Kelly shifts gears to North Carolina

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Sandwiched between big-time national matchups, Notre Dame and North Carolina meet this Saturday in South Bend. And while Irish fans have been calling this game a trap since August, Brian Kelly talked a little bit about the mindset that’s needed when dealing with a schedule that includes headliners and land mines, all worth the same at the end.

“I think we do a lot of things to prevent having somebody stand up and really try to re‑center,” Kelly said, preaching an even keeled approach. “Last week, we didn’t make too much of the emotional part of the Stanford game. We talked more about, it’s one game. Yeah, it’s Stanford and the fans are going to be excited and it’s going to be a great atmosphere.

“But in its totality, it’s one game and it’s one step. So we can’t play up each week because you just can’t do it here at Notre Dame or you’re going to stumble. I think it’s been a mindset that we’ve tried to cast into our day‑to‑day preparation.”

Kelly echoed a line that we’ve heard Jaylon Smith attribute to his head coach multiple times. This team won’t rise to the occasion, but rather sink to their preparation.

That attitude helps explain how the Irish have turned playing at home in Notre Dame Stadium into a true home field advantage, winning 16 of their last 17 at home, the only loss coming to Oklahoma in 2013.

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While we still await the smoke signal from the Golden Dome that’ll finally mean the university brass has reached a verdict on the five withheld football players, Kelly discussed a few interesting things during his Tuesday presser. The first was quarterback Everett Golson, who almost suited up for North Carolina.

On the day the Irish flipped Penn State commit Brandon Wimbush, a look back at Golson’s recruitment, and how Kelly decided to go after him was a nice walk down Memory Lane for Irish fans.

“We were looking for a quarterback that fit the style of offense that we wanted to run here. There were very few quarterbacks at that time that fit that profile. And so that was really the connection,” Kelly said. “We knew a couple coaches in the area that had contacted us about him that were familiar with Notre Dame. We did not have a personal contact with anybody. There was somebody in the school that was looking out for Notre Dame that contacted us, and that’s kind of what got us involved there. But after we watched some film and did some evaluation, he clearly fit the kind of quarterback that we were looking for for our offense.”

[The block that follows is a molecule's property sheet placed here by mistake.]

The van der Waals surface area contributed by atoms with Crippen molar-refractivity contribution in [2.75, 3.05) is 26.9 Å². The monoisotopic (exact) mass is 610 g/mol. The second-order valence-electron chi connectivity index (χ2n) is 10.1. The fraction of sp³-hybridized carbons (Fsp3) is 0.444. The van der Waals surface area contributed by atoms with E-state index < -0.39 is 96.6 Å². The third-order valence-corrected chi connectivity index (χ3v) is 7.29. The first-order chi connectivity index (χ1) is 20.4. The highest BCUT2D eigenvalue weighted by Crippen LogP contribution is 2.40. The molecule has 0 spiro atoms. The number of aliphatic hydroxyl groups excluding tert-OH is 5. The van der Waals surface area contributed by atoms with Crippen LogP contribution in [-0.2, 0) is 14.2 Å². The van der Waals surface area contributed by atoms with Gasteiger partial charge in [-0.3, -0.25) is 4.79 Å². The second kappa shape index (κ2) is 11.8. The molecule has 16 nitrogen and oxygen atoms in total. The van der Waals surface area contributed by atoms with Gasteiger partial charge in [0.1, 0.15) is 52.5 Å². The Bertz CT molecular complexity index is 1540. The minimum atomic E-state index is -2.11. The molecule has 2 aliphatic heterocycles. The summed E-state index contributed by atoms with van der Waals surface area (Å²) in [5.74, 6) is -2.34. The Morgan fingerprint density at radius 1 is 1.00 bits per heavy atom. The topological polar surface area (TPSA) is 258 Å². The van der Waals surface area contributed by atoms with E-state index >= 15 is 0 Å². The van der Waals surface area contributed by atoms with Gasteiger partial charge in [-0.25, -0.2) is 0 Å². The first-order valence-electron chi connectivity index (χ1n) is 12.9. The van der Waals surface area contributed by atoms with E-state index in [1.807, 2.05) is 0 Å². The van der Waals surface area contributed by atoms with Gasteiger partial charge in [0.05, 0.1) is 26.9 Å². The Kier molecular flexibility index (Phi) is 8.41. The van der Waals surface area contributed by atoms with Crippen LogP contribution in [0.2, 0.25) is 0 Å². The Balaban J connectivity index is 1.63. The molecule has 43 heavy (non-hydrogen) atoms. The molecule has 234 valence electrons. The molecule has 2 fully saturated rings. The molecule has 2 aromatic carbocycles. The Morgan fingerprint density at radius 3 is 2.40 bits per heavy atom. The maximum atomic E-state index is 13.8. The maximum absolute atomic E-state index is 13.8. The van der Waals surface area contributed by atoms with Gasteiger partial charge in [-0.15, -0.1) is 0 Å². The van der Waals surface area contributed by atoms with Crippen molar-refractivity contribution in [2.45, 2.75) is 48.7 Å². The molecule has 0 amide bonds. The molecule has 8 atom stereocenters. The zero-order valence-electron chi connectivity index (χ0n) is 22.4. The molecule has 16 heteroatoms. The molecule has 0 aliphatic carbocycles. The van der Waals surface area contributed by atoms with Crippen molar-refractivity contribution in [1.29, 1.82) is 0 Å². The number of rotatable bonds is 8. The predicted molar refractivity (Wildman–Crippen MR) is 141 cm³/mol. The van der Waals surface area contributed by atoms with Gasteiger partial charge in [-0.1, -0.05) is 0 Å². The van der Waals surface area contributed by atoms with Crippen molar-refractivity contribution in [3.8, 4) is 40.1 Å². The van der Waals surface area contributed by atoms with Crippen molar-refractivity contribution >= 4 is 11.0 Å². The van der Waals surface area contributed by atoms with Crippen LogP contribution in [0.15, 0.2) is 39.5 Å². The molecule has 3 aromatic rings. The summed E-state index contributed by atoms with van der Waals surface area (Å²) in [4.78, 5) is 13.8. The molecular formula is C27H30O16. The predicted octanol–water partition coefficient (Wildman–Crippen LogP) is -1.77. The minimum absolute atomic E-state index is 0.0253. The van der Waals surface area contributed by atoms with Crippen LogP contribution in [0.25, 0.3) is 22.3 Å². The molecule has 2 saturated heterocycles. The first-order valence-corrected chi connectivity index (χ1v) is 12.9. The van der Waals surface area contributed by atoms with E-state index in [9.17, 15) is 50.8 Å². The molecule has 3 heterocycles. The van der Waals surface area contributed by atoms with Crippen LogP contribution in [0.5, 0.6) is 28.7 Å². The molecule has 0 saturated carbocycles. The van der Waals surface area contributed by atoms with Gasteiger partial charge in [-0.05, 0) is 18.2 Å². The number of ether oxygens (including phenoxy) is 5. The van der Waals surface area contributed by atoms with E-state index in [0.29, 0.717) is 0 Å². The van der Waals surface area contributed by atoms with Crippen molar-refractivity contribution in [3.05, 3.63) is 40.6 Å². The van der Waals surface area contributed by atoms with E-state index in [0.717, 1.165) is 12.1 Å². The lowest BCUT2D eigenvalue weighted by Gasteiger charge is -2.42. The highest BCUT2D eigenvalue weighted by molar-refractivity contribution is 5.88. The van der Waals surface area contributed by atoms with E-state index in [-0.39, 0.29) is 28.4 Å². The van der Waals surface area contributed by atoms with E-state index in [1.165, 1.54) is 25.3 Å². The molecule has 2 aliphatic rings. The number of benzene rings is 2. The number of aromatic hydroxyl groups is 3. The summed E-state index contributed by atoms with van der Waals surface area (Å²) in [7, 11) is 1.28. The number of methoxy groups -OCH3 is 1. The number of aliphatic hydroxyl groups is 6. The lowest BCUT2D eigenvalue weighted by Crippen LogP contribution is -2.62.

If you remember back to Golson’s recruitment, he wasn’t a “wow” quarterback from a star-rating perspective. But almost immediately upon signing the early enrollee, Kelly was excited about the South Carolina native, even mentioning his promising quarterback recruit when talking about the Irish during a guest stint during the NFL Draft on the NFL Network.

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Expect the Irish running game to get healthy this weekend against North Carolina’s young defense. That should mean a big day for Greg Bryant, who still is technically just a third-stringer, even if he leads the team in rushing average.

But Kelly talked about Bryant’s evolution Tuesday, and why even though his 4.8 yards a carry is better than Tarean Folston (3.9) or Cam McDaniel (3.6), why Bryant still hasn’t truly emerged as a go-to back.

“A lot of it is learning. Greg is a freshman. He truly is getting his first sense of competition, and it’s going to come for him, there’s no question about that,” Kelly said. “Greg just needs more time to develop, and he will, and he’ll be an outstanding player for us. It’s just, I think everybody wants it to happen right away.

“He just needs a little bit more time and finishing off runs is probably biggest thing right now. He wants and I think I alluded to this maybe last week in one of the conferences that we had, is that he wants everything to be a big run, and he’s got to finish off some runs and he’s working on that.”

No more obvious example of that was the open field stutter move Bryant attempted to put on Stanford safety Jordan Richards. Bryant’s first cut put Richards out of position and capable of bursting into the open field. But Bryant cut back, essentially helping Richards recover, and the veteran safety stopped Bryant for a minimal gain.

“In high school, he could make that guy miss,” Kelly said. “You know, that’s one heck of a good safety at Stanford. Lower your pads, run through the tackle, get us four yards. That’s all we were looking for on Saturday. We were looking for four yards. Sometimes that’s hard, you know, when you’re 19 and you’re used to getting 40 every time you touch it. So that’s just development and it will come.”

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Want another piece of evidence that this Irish football team is developing physically? Kelly told us to check the hot tub. In years past in a heavyweight battle against a team like Stanford, his team took a beating. But not this year.

“I can just tell you in the first couple years here, you know, it was a hot tub-jacuzzi kind of Monday for us,” Kelly said. “It was a bruising kind of game. We weren’t that kind of football team yesterday.”